10 years ago: Clubbers stayed at bar during fire
Revellers at a Harborough night club came in for harsh criticism about 10 years ago this week after a fire sparked at a town bar.
An electrical short circuit started the fire at Enigma, in Coventry Road, on Sunday, December 12, at about 1.15am.
The club was evacuated and about 500 people had to leave the building.
But Harborough’s most senior firefighter at the time, Steve Read, said some people had acted “inappropriately”.
“Some people acted rather improperly,” said Mr Read at the time. “Some were trying to get their coats and others were still trying to buy drinks.
“They were being asked to leave for their own good.”
In other news, air space campaigners travelled to London to take their protest to MPs. They were lobbying for East Midlands Airport to face more stringent noise controls.
25 years ago: Two died in crash horror
Horrified police officers arrived at the scene of a double-fatal crash to discover their young colleague was one of the victims.
Twenty-year-old motorcyclist Robert Beadnall finished his duty at Harborough Police Station just minutes before the collision with pedestrian Neil Holyoak on Tuesday, December 19, 1989.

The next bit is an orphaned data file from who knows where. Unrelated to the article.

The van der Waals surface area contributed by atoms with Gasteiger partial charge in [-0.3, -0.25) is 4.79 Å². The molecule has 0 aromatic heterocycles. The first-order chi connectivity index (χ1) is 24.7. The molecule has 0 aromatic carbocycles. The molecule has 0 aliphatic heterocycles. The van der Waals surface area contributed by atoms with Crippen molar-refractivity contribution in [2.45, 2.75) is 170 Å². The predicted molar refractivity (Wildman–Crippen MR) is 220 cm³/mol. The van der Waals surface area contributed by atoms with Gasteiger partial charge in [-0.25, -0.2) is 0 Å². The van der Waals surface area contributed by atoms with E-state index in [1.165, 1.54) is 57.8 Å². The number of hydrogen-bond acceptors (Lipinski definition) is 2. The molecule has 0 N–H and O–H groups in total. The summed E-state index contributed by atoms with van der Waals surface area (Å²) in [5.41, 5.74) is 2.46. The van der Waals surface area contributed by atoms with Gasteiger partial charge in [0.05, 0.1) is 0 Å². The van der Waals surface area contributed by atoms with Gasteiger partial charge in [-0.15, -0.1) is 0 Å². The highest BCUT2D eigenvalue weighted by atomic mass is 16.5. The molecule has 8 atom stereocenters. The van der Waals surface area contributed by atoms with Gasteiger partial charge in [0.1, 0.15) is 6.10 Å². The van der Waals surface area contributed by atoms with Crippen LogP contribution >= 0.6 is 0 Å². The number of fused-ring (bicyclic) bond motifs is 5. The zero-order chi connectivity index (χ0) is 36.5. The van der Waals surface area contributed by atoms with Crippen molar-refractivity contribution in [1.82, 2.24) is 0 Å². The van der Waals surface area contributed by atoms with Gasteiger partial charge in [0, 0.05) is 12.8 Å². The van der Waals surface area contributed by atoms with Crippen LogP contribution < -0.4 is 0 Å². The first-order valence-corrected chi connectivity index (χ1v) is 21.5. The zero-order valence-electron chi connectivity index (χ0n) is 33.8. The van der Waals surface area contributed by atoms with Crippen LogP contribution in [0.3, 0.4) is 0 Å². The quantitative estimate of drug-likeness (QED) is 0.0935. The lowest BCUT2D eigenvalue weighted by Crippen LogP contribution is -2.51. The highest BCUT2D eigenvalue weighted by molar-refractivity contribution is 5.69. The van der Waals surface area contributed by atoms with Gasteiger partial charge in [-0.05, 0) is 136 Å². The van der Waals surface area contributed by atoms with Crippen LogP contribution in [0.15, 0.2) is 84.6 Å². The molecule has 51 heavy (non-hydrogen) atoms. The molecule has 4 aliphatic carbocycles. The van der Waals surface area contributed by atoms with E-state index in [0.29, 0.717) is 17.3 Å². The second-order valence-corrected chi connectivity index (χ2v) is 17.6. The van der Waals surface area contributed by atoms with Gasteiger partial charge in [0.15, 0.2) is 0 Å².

PC Beadnall and father-of-four Mr Holyoak (41) were both taken to Leicester Royal Infirmary after the crash, on the A6 at the Gallowfields crossroads just outside Harborough.
PC Beadnall, who was just about to complete a two-year training period with Leicestershire Police, died from head injuries.
Mr Holyoak, a prison officer at Gartree, suffered multiple injuries.
50 years ago: Cattle market not for sale
The district council’s chairman denied reports that the local authority was planning to sell off Market Harborough’s cattle market, the Mail reported about 50 years ago this week.
Despite many reports at the time that financial troubles surrounding the market were likely to lead to its sale, a high-ranking councillor “clarified” recent “misinterpretations”.
Cllr RLD Crisp, chairman of the Harborough Urban Council, told farmers ‘most emphatically’ that the council was not planning to close it.
His statements were made during the annual dinner of the Market Harborough Fatstock Society at The Angel Hotel on December 15, 1964.
He said: “This is the point I want to stress.
“We have never thought of closing the cattle market.”